Iran’s foreign minister and architect of the landmark nuclear deal, Javad Zarif, resigned on Monday, hobbling the relatively moderate government of President Hassan Rouhani and its chances of keeping the pact alive, Wall Street Journal reported.
Zarif’s unexpected resignation, announced on his Instagram account late at night in Iran, signals a victory for Iran’s hard-liners, who favor confrontation with the West, as Washington ratchets up pressure on the country after pulling out of the deal.
His exit leaves a potential void in the world’s dealings with Iran, depending on who his successor is. Zarif had become the go-to person for foreign officials seeking to engage Iran on a multitude of issues including foreign policy, business and finance, and human rights.
Many Iran watchers see Zarif’s departure as a casualty of the Trump administration’s hard-edge policies toward Iran, which have sidelined moderates and empowered the country’s hard-liners.
According to Iranian President Hassan Rouhani, Zarif was at the frontline of the battle against America, IRNA reported.
Rouhani, who has not yet has not formally accepted the resignation, thanked Zarif, as well as Oil Minister Bijan Zanganeh and central bank governor Abdolnaser Hemmati for their role in confronting the United States, Reuters added.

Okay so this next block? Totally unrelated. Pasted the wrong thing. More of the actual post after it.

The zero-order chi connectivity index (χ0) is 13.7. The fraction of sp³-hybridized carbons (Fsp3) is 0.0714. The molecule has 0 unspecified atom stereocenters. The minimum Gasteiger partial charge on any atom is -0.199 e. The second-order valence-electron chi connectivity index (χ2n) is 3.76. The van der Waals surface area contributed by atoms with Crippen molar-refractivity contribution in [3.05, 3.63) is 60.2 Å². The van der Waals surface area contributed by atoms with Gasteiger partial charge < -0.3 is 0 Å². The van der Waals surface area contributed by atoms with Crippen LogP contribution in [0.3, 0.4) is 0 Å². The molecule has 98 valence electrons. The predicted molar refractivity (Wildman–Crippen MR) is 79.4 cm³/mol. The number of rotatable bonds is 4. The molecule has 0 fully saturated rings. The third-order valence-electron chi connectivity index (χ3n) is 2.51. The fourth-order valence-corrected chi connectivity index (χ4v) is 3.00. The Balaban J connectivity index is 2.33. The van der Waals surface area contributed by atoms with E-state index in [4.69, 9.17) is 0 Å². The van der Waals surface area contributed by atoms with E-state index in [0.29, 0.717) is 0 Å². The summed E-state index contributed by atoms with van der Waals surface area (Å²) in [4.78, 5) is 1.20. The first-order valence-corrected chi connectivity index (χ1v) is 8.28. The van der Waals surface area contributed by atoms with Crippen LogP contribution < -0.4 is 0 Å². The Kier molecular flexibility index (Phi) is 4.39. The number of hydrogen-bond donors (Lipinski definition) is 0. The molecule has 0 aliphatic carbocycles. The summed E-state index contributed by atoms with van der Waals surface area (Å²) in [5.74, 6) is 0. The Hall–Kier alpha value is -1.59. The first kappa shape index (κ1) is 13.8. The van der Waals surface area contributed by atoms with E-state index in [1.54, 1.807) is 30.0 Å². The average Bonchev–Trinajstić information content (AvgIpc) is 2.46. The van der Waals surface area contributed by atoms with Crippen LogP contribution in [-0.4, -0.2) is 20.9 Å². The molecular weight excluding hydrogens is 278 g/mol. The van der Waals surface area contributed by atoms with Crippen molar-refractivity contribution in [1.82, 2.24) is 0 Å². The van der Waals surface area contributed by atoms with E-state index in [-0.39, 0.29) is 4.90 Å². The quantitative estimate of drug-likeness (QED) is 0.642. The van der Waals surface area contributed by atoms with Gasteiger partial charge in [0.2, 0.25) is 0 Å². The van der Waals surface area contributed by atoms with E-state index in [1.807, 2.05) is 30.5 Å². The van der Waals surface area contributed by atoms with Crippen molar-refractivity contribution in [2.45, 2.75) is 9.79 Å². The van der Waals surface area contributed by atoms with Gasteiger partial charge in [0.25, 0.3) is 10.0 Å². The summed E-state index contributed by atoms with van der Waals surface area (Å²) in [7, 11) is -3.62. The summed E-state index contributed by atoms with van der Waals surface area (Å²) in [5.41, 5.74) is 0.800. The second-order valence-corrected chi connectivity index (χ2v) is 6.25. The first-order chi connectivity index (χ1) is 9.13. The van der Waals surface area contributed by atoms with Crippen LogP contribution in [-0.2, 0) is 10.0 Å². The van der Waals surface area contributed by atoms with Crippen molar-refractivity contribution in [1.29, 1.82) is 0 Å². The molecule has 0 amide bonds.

“It’s certainly a major setback for the Rouhani administration and a victory for the hard-liners. It also showcases the adverse effects of Trump’s withdrawal from the deal for the more pragmatic forces of Iranian politics,” said Ali Vaez, senior Iran analyst with International Crisis Group, a conflict-resolution think tank.
Zarif was absent on Monday morning for meetings in Tehran with Syrian President Bashar al-Assad and Iran’s Supreme Leader Ayatollah Ali Khamenei and the commander-in-chief of the Quds Force, Qassem Soleimani. Iran watchers speculated that Mr. Zarif had been excluded from the meetings.
Zarif’s Instagram post caught foreign ministry staff and government officials off guard, according to a person familiar with the events. The news created a frenzy of late-night phone calls and negotiations to try to persuade Zarif to reconsider his decision and stay in his post. Officials told Zarif that his exclusion from the meetings with Assad wasn’t intentional and a result of bureaucratic mismanagement and praised him as a great Iranian leader. The person said Zarif was unmoved, the Journal noted.